## 1. Introduction

As a result of globalization, the distances that products travel from the producer to the final consumer have increased, so ensuring the constant flow of products in safe and quality environments have become a critical challenge from the point of view of logistics sustainability. In this sense, a tool that has been a valuable ally for proper planning of distribution networks is the vehicle routing problem (VRP), which belongs to the class of combinatorial optimization problems that have been studied extensively over the past several decades due to their multiple applications in everyday life [

1]. The VRP is focused on the proper and sustainable management of the elements that comprise the distribution system, a problem faced by thousands of companies and enterprises dedicated to the collection and/or delivery of goods in a distribution network.

Depending on each variant of the VRP, there can be different approaches to finding a solution, so the objectives and restrictions to be found in practice are very broad, offering the opportunity to apply different models and algorithms in the search for a solution that guarantees to secure the lowest cost possible based on the efficient use of the resources available in the distribution area. There are currently numerous research studies being carried out by different authors, in which they propose different solution algorithms of this problem [

2]. In the literature, the classic VRP model is characterized by the optimal design of routes, including the construction and selection of routes from a central depot to each customer and to which this vehicle must return upon completion of its distribution route. In this environment, it is necessary to fulfill different conditions or restrictions, such as visiting each customer only once to meet the demand (known), as well as respecting the different capacity restrictions on each type of vehicle if not heterogeneous, vehicle capacity, maximum distance covered, and working hours, with the main objective of finding the lowest cost when selecting distribution routes [

3]. The VRP has been the subject of research for many years due to the great scientific interest in its multiple applications to everyday problems, considered NP-complete problems, in which for it is not possible to find an optimal result in due time [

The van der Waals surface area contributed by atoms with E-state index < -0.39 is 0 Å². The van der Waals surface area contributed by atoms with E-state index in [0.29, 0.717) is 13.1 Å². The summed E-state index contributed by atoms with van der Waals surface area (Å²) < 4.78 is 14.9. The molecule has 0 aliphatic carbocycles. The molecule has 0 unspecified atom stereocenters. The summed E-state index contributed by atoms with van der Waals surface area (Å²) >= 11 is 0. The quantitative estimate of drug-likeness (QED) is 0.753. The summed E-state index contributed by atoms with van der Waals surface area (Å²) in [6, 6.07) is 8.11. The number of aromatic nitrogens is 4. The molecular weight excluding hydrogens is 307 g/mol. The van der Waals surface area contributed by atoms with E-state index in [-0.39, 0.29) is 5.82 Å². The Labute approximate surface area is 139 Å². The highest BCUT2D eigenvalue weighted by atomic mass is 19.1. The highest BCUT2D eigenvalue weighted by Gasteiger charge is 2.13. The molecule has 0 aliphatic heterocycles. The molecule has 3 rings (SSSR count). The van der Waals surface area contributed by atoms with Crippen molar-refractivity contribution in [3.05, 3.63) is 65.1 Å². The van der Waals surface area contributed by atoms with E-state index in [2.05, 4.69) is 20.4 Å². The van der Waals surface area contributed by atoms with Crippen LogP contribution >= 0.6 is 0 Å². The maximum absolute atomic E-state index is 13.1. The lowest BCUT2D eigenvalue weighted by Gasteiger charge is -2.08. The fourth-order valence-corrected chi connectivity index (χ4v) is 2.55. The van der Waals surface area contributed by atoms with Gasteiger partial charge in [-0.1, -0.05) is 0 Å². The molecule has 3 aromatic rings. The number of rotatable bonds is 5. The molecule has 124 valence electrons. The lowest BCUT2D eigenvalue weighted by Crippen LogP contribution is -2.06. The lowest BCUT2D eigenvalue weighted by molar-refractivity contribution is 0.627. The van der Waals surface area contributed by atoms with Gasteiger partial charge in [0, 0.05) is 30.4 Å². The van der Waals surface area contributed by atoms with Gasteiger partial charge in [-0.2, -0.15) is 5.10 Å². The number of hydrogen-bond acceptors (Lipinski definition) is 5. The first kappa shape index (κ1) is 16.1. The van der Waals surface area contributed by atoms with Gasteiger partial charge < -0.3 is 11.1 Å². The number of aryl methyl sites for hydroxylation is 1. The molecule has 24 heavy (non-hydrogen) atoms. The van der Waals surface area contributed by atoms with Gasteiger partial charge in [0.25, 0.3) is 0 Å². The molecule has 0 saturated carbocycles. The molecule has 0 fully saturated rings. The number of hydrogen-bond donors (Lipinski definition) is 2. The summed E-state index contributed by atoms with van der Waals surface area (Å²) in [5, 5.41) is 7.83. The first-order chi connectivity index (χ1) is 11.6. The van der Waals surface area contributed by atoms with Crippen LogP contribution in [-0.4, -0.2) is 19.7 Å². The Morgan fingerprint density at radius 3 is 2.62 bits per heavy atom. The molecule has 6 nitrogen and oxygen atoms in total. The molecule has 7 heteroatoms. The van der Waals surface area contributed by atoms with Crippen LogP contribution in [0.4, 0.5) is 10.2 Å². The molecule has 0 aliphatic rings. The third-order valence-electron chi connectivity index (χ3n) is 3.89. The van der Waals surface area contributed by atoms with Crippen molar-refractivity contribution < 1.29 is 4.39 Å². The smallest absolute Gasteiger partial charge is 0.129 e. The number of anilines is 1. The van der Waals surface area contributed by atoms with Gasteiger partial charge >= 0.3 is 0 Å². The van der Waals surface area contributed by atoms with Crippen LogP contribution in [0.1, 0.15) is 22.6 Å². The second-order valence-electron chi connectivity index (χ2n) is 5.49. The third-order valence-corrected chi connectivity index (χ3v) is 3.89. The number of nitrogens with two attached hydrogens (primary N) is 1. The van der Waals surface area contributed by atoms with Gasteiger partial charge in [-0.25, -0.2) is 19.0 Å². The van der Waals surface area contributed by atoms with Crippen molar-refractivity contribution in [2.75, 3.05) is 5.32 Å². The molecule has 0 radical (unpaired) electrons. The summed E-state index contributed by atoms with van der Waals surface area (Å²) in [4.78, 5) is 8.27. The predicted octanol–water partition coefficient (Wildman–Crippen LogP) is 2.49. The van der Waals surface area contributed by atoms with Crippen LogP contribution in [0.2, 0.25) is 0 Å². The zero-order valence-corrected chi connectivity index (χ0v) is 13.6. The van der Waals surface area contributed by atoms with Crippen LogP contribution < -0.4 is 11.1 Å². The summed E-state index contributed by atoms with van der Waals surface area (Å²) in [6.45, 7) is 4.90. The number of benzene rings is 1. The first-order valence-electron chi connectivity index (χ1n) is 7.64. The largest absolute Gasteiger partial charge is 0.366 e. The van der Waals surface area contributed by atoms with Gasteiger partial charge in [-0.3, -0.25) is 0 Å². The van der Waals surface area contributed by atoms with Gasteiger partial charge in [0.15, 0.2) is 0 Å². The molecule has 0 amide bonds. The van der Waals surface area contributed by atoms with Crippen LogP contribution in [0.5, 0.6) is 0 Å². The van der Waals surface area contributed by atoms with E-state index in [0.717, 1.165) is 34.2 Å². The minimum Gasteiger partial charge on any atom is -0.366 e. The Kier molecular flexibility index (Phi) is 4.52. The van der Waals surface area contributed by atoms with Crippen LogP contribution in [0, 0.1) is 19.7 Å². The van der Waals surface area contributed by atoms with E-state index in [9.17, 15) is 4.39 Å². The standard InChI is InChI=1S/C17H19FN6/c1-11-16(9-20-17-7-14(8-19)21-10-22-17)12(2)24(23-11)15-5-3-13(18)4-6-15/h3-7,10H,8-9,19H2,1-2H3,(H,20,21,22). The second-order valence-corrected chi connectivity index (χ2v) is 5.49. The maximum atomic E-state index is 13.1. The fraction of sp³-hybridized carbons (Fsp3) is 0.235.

4].

Currently, many organizations focus their efforts on improving their different processes in order to be socially responsible, reduce costs, and increase profits. The area with the greatest interest in cost reduction in recent years has been logistics, especially in transport, which represents a direct impact upon the cost of the final product [

5]. It is essential to have a method that provides good management of the planning and programming of the different distribution and transport activities that aids in the suitable selection of the distribution route to each customer to minimize the costs associated with this process. To achieve this, it is necessary to use different tools, such as exact optimization, which employs mathematical models in the search of a solution that guarantees to attain the exact solution for small to midsize problems.

The aim of this research is to find a sufficiently robust and actionable solution to practical problems that seeks to streamline the different logistical processes of its distribution system via minimization of the costs associated with the system of transport to its main customers, considering that products are required in specific schedules (within time windows), vehicle capacities, and business hours. These must timely and quality solutions for the midsize instances operated by the company. To do this, a real case study is proposed to address the vehicle routing problem with hard time windows, i.e., each customer has a specific time window within which to be attended to meet demand. To achieve this, we propose a mathematical model based on mixed-integer linear programming, which contemplates the special case of the star distribution network, in which there are only direct routes between the distribution center and one of the customers for each vehicle trip.